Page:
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What you need to know for 04/27/2017

Weekend festivals spotlight food, cultures

Weekend festivals spotlight food, cultures

If you’ve ever wondered what it would be like to be part of a big, boisterous Italian or Greek famil
Weekend festivals spotlight food, cultures
Roie, rear, and Angela Angerami work on preparing 420 pounds of cavatellis for this weekend's Little Italy Street Festival at Civitello's in Schenectady on Wednesday

Little Italy Street Fest

WHEN: Noon to 9 p.m. Saturday, rain or shine

WHERE: North Jay Street

WHAT: Italian food, live music, craft vendors, games, raffles, Italian Cultural Tent

COST: Free

St. George Greek Festival

WHEN: 11 a.m. to 11 p.m. Friday and Saturday; noon to 7 p.m. Sunday, rain or shine

WHERE: Hellenic Center, 510 Liberty St.

WHAT: Greek food, live music, folk dancing, arts and crafts, church tours, historical displays, raffles

COST: Free

If you’ve ever wondered what it would be like to be part of a big, boisterous Italian or Greek family, head to Schenectady this weekend.

Downtown, you’ll get a taste of the hospitality those Mediterranean cultures are famous for. There will be music, dancing and, of course, enormous amounts of delicious homemade food.

The festivities will kick off Friday with the St. George Greek Festival, which runs through

Sunday. Saturday, the Little Italy Street Fest will turn North Jay Street into one big party.

The festivals are within walking distance of each other, so delicacies ranging from spanakopita to spumoni will be within easy reach.

St. George Greek Festival

The kitchen of the Hellenic Center on Liberty Street was packed Tuesday with volunteers making tray after tray of stuffed zucchini for the Greek Festival.

“You think it smells good now? Imagine when it’s cooked and how good it tastes,” exclaimed Gladys Paravalos, a lively, silver-haired volunteer who was assisting with the effort.

Food preparation for the festival has been going on for quite a while. In fact, if you count grape leaf-harvesting, it’s been in the works since June. About 5,600 grape leaves had to be collected for the dolmades — stuffed grape leaves — served at the festival.

Festival chairman Evan Euripidou said they are all picked locally.

“We have our hidden spots,” he said, noting that volunteers search out only leaves that grow in the shade, because they’re more tender when cooked.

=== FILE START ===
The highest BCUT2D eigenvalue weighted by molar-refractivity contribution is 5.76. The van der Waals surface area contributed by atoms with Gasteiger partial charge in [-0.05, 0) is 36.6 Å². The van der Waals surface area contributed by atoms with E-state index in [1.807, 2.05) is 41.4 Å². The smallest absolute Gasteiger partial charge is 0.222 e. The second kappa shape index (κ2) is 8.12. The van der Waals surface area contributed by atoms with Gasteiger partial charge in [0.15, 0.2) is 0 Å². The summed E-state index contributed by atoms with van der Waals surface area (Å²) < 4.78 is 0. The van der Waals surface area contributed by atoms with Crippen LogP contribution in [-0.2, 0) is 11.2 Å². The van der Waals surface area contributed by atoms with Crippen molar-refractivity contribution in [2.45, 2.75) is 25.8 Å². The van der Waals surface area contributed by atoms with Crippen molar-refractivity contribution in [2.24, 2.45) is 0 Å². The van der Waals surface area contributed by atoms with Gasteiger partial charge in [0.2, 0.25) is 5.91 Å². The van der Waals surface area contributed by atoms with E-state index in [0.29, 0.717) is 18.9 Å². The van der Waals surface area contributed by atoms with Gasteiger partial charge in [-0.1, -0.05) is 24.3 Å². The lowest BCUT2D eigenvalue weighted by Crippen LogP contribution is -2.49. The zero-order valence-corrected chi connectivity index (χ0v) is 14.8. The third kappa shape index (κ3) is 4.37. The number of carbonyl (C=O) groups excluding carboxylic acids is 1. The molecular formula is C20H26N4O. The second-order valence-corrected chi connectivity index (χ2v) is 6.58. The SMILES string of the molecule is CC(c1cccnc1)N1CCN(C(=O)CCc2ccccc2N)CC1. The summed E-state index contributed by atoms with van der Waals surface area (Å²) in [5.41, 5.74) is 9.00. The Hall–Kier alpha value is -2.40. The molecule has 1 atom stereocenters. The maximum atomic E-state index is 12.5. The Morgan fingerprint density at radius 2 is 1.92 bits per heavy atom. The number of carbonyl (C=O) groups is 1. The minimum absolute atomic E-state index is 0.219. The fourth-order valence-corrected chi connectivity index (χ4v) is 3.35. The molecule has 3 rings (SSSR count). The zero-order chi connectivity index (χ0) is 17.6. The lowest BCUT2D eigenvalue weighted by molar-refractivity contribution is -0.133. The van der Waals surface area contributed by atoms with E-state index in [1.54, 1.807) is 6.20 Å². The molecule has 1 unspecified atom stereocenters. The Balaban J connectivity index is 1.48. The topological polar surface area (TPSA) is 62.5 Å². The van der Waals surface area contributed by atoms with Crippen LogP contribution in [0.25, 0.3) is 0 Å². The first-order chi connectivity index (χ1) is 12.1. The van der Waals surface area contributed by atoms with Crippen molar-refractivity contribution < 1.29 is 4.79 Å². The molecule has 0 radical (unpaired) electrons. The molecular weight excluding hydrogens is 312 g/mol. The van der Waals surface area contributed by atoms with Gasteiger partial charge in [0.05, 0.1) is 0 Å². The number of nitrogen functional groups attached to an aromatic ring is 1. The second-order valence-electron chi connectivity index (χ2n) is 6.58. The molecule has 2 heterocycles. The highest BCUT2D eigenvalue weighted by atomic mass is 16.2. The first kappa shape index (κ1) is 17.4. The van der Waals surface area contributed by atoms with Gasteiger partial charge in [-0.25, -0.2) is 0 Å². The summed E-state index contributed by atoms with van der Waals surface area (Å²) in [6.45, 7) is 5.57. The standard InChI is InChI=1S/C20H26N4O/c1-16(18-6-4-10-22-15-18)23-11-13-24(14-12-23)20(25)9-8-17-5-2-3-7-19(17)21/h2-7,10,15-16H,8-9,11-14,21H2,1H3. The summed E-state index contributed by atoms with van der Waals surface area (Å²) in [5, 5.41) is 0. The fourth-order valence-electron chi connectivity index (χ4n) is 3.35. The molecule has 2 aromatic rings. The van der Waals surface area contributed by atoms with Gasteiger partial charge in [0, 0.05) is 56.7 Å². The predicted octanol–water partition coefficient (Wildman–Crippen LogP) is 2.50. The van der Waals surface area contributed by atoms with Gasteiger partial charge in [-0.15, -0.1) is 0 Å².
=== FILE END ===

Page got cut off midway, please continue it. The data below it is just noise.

From the pork souvlaki to the pastries, every dish served at the Greek Festival is made with patience and care. Many menu items take hours or even days to prepare, said Chris Euripidou, who is head of the kitchen for the event.

Lamb shanks are marinated for a day, then braised for three or four hours, cooled and allowed to sit a little longer in a braising sauce. Octopus — a new dish this year — is braised for four or five hours in olive oil and seasonings and then marinated in lemon, garlic and oregano.

“All the pastries are excellent because us little old ladies here, we make them,” pointed out Paravalos with a grin. “The young people want everything out of a box. Everything we make here is from scratch.”

The extensive festival menu also includes loukaniko — Greek sausage seasoned with orange rind and herbs. Moussaka — layers of eggplant, potato and seasoned ground beef topped with cream sauce — will also be served.

“We cook for the people here like we cook for our families at home — with love and pride,” said Evan Euripidou. “When you’re here, you’re part of our big, Greek family.”

Live music, dancing, church tours and presentations about Greek (Eastern) Orthodox Christianity will also be part of the weekend’s festivities.

Little Italy Street Fest

Civitello’s Italian Pastry Shop goes through about 400 pounds of cavatelli during the Little Italy Street Fest. As of Tuesday, 270 pounds were in the freezer. The short, squat noodles are being produced more quickly this year, thanks to the recent motorization of the shop’s old-fashioned cavatelli machine.

“It goes right along,” said co-owner Roie Angerami.

That time-saver is a welcome one, since there’s so much to do to get ready for Saturday’s festival, not only at Civitello’s but at several other restaurants that serve Italian food street-side during the event.

Other food vendors include Babcia’s Kitchen at JoJo’s, Cornell’s Restaurant, Perreca’s Bakery and More Perreca’s.

Angerami and her sister, Angela, bring in family from all over the country to help make enough food to satisfy the thousands of patrons expected to attend the fest. Relatives arrive from New York City, Long Island, Texas and Florida to lend a hand with the calzones, meatless tomato sauce, fried dough, eggplant Parmesan and meatballs.

“It’s amazing how many people we can put back there,” said Angerami, eyeing the shop’s modest kitchen.

Dressed in a black cover-up dusted with flour, she spoke with enthusiasm about all of the cooking she’ll do over the next few days and of the festival where the food will be consumed.

“The food is authentic; it’s made from scratch. It’s delicious, and you know what? It reminds us of our families,” she said. “It feels like a lot of Italia that day. Our heritage is really here.”

Doreen Ditoro, chairwoman for the fest, agreed.

“There will dancing in the street and party lights and food all over. It’ll be great.”

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